“I’m not sure when the idea hit me but I decided immediately after the 1992 America’s Cup that it was winnable.”
– Sir Peter Blake
Apart from a couple of ephemeral connections with America’s Cup earlier in the century, New Zealand’s first serious interest developed in the wake of Australia’s success at Newport, Rhode Island, in 1983. Alan Bond’s 1983 victory changed the America’s Cup landscape and brought it much closer to home. Fremantle, Australia, would be the next venue and that made the challenge for New Zealand more feasible. Add to that the prospect of lifting the Auld Mug from the Australians and the temptation seemed almost too much to resist.
The Royal New Zealand Yacht Squadron (RNZYS) made it know it would like to be involved with an America’s Cup bid – as long as somebody could front up with the $6-7 million it would require. There was a flurry of activity, but as the March 1984 entry deadline approached, New Zealand’s hopes of an entry seemed to flounder.
Enter an unlikely saviour in the form of a Belgian-born businessman Marcel Fachler, who, unbeknown to anybody put up the $16,000 entry fee from his own pocket. A resident in Sydney, Fachler was contemplating expanding his business interests into New Zealand and saw the America’s Cup as a great platform. Along with Michael Fay, New Zealand’s vision of competing in the America’s Cup was realised.
1987 Challenge – KZ7
Until 1974, 12-metre yachts were built of wood. Alan Bond changed that when he introduced the aluminum 12-metre yacht, Southern Cross. After 1974, all the 12-metres were built of aluminum and this remained the case for the fleet preparing for the Fremantle contest in 1986-87. By this time however, the plastics age had well and truly established itself. Most grand prix race yachts – and even most production cruising – were built of fibreglass. The New Zealand marine industry had developed considerable expertise in fibreglass construction and it was decided that the challenge design team of Ron Holland, Laurie Davidson and Bruce Farr should work on the world’s first fibreglass 12-metre yachts.
This was a bold move from a rookie challenger. Usually, first time campaigns are more differential to history and tradition. But the impact was dramatic. New Zealand, the smallest nation ever to challenge for the America’s Cup, made its entry with a big statement. If Fay’s intention was to use the America’s Cup to position New Zealand internationally as a young energetic country, using state of the art technology and able to think outside the box then that was exactly what he achieved.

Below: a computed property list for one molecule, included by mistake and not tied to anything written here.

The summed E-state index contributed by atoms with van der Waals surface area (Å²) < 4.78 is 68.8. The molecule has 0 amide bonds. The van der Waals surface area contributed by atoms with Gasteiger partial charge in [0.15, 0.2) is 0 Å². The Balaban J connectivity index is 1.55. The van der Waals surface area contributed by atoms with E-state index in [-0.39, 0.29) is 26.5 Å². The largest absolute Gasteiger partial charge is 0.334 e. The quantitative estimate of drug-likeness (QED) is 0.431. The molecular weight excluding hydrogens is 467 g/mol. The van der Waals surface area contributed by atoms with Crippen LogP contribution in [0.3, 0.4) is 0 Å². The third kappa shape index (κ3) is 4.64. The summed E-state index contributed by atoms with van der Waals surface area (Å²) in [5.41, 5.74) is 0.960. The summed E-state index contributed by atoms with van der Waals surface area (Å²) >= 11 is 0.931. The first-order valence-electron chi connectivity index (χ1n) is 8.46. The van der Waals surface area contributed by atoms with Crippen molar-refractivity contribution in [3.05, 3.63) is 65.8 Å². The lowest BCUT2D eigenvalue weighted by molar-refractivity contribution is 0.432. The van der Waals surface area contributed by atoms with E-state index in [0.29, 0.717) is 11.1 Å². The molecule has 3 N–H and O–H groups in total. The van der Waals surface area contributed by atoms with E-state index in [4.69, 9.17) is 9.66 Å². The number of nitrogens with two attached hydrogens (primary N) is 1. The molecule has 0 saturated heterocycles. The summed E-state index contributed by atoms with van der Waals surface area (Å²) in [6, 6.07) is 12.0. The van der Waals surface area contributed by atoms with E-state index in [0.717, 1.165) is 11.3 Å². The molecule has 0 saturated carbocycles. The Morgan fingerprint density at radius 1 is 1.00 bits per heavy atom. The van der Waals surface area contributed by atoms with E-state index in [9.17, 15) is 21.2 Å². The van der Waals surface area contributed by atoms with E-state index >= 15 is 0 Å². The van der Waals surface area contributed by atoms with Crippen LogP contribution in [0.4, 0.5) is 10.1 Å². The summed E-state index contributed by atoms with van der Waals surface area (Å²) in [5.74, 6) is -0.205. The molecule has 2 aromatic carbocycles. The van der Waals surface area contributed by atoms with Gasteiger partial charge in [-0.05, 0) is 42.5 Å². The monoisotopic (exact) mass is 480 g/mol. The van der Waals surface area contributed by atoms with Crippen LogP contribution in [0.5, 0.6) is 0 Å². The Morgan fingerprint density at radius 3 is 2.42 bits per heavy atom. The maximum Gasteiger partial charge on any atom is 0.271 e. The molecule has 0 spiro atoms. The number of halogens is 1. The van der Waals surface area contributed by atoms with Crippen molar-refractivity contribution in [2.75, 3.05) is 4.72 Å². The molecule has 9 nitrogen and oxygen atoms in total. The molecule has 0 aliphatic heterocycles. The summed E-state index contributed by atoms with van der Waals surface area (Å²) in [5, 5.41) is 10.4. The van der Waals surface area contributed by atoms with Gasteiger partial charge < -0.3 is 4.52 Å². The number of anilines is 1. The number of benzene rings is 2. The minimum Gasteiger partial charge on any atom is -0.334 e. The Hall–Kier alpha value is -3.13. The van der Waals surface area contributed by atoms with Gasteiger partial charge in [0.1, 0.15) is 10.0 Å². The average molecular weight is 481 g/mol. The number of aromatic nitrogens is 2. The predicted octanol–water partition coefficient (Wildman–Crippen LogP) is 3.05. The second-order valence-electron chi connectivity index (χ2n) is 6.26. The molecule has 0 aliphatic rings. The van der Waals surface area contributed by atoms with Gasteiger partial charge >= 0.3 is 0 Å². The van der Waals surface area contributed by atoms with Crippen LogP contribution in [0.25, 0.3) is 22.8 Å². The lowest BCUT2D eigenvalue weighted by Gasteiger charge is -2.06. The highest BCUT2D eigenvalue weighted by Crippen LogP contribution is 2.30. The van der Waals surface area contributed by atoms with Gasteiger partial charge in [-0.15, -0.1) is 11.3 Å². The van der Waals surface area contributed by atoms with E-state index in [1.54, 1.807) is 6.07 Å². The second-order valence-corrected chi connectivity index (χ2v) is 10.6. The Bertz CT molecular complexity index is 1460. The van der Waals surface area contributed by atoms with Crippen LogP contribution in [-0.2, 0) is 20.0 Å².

The KZ7 otherwise known as Kiwi Magic was top qualifier from the round robins and then defeated French Kiss 4-0 in the semi-finals, easing into the Louis Vuitton finals. Kiwi Magic was clear favourite going into the final against US boat Stars and Stripes 87. Despite being well matched for speed, the regatta saw the US yacht come out on top, winning the series 4-1. Stars and Stripes 87 went on to reclaim the America’s Cup by defeating Australian boat Kookaburra III 4-0.
1988 Challenge – KZ1
Michael Fay continued his plight for a successful New Zealand campaign and launched a second challenge on behalf of Mercury Bay Boating Club. The result of this was a huge new monohull New Zealand (KZ1). This was the biggest single-mast yacht the rules would allow. However, the US defenders responded by building a faster catamaran, Stars & Stripes (US1) which unsurprisingly defeated the New Zealand challenge.
1992 Challenge – NZL20
Michael Fay returned for one last attempt in 1992 which saw Team New Zealand facing an Italian opponent. Following some controversy over the Kiwi’s use of a bowsprit, New Zealand lost their lead and failed another America’s Cup challenge. Blake joined the 1992 Cup Challenge late on in the campaign so was unable to make a real impact. However, he gained invaluable experience and knowledge which he used for the next one.
Photo credit: Christian Fevrier